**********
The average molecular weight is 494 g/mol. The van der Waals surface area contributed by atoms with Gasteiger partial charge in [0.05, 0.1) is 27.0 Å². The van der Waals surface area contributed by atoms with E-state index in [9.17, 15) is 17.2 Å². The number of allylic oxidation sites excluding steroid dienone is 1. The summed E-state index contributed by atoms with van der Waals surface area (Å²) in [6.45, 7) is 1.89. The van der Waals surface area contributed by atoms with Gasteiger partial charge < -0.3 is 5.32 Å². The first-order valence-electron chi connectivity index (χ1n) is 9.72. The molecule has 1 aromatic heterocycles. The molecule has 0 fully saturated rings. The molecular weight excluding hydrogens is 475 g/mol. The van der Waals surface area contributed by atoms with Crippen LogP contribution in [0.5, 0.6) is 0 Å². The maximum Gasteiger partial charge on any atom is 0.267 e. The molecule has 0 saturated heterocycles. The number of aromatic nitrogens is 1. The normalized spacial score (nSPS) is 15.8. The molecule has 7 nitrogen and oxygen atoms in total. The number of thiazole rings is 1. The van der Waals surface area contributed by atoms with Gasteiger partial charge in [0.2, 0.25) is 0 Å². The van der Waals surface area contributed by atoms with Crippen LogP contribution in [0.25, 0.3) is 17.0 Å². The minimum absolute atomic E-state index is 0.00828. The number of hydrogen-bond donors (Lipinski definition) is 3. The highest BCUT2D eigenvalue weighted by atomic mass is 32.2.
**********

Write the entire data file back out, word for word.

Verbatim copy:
The average molecular weight is 494 g/mol. The van der Waals surface area contributed by atoms with Gasteiger partial charge in [0.05, 0.1) is 27.0 Å². The van der Waals surface area contributed by atoms with E-state index in [9.17, 15) is 17.2 Å². The number of allylic oxidation sites excluding steroid dienone is 1. The summed E-state index contributed by atoms with van der Waals surface area (Å²) in [6.45, 7) is 1.89. The van der Waals surface area contributed by atoms with Gasteiger partial charge < -0.3 is 5.32 Å². The first-order valence-electron chi connectivity index (χ1n) is 9.72. The molecule has 1 aromatic heterocycles. The molecule has 0 fully saturated rings. The molecular weight excluding hydrogens is 475 g/mol. The van der Waals surface area contributed by atoms with Crippen LogP contribution in [0.5, 0.6) is 0 Å². The maximum Gasteiger partial charge on any atom is 0.267 e. The molecule has 0 saturated heterocycles. The number of aromatic nitrogens is 1. The normalized spacial score (nSPS) is 15.8. The molecule has 7 nitrogen and oxygen atoms in total. The number of thiazole rings is 1. The van der Waals surface area contributed by atoms with Gasteiger partial charge in [0.2, 0.25) is 0 Å². The van der Waals surface area contributed by atoms with Crippen LogP contribution in [0.25, 0.3) is 17.0 Å². The minimum absolute atomic E-state index is 0.00828. The number of hydrogen-bond donors (Lipinski definition) is 3. The highest BCUT2D eigenvalue weighted by atomic mass is 32.2.